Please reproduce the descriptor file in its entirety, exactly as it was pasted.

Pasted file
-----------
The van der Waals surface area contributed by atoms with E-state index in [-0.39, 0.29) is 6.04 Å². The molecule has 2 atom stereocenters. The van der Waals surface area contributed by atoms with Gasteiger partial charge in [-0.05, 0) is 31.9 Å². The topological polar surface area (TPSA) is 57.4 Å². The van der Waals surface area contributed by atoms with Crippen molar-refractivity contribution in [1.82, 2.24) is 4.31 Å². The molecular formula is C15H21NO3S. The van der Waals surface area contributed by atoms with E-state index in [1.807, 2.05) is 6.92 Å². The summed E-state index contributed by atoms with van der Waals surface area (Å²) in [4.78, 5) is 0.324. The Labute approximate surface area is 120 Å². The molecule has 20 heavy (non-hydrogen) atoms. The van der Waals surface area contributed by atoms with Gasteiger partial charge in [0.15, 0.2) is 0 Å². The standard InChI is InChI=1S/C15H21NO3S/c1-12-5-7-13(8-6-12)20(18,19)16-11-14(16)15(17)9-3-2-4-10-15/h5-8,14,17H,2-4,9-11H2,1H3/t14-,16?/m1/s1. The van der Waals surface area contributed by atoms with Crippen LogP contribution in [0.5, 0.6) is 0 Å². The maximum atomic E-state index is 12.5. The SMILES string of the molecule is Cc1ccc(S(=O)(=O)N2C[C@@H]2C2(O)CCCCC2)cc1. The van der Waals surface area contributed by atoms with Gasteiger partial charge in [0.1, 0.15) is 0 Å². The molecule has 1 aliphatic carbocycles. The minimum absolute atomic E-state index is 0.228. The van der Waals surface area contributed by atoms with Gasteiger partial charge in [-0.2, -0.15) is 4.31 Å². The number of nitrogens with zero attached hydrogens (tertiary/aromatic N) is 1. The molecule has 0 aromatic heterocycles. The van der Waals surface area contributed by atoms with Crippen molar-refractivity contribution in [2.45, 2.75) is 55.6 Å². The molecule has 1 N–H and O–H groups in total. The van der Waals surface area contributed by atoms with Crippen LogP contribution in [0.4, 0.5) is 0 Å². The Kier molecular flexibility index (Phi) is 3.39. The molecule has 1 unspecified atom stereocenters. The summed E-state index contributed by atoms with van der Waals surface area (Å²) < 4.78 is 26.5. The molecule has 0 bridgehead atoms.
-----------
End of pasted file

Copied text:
The van der Waals surface area contributed by atoms with E-state index in [-0.39, 0.29) is 6.04 Å². The molecule has 2 atom stereocenters. The van der Waals surface area contributed by atoms with Gasteiger partial charge in [-0.05, 0) is 31.9 Å². The topological polar surface area (TPSA) is 57.4 Å². The van der Waals surface area contributed by atoms with Crippen molar-refractivity contribution in [1.82, 2.24) is 4.31 Å². The molecular formula is C15H21NO3S. The van der Waals surface area contributed by atoms with E-state index in [1.807, 2.05) is 6.92 Å². The summed E-state index contributed by atoms with van der Waals surface area (Å²) in [4.78, 5) is 0.324. The Labute approximate surface area is 120 Å². The molecule has 20 heavy (non-hydrogen) atoms. The van der Waals surface area contributed by atoms with Gasteiger partial charge in [0.15, 0.2) is 0 Å². The standard InChI is InChI=1S/C15H21NO3S/c1-12-5-7-13(8-6-12)20(18,19)16-11-14(16)15(17)9-3-2-4-10-15/h5-8,14,17H,2-4,9-11H2,1H3/t14-,16?/m1/s1. The van der Waals surface area contributed by atoms with Crippen LogP contribution in [0.5, 0.6) is 0 Å². The maximum atomic E-state index is 12.5. The SMILES string of the molecule is Cc1ccc(S(=O)(=O)N2C[C@@H]2C2(O)CCCCC2)cc1. The van der Waals surface area contributed by atoms with Gasteiger partial charge in [0.1, 0.15) is 0 Å². The molecule has 1 aliphatic carbocycles. The minimum absolute atomic E-state index is 0.228. The van der Waals surface area contributed by atoms with Gasteiger partial charge in [-0.2, -0.15) is 4.31 Å². The number of nitrogens with zero attached hydrogens (tertiary/aromatic N) is 1. The molecule has 0 aromatic heterocycles. The van der Waals surface area contributed by atoms with Crippen molar-refractivity contribution in [2.45, 2.75) is 55.6 Å². The molecule has 1 N–H and O–H groups in total. The van der Waals surface area contributed by atoms with Crippen LogP contribution in [0.4, 0.5) is 0 Å². The Kier molecular flexibility index (Phi) is 3.39. The molecule has 1 unspecified atom stereocenters. The summed E-state index contributed by atoms with van der Waals surface area (Å²) < 4.78 is 26.5. The molecule has 0 bridgehead atoms.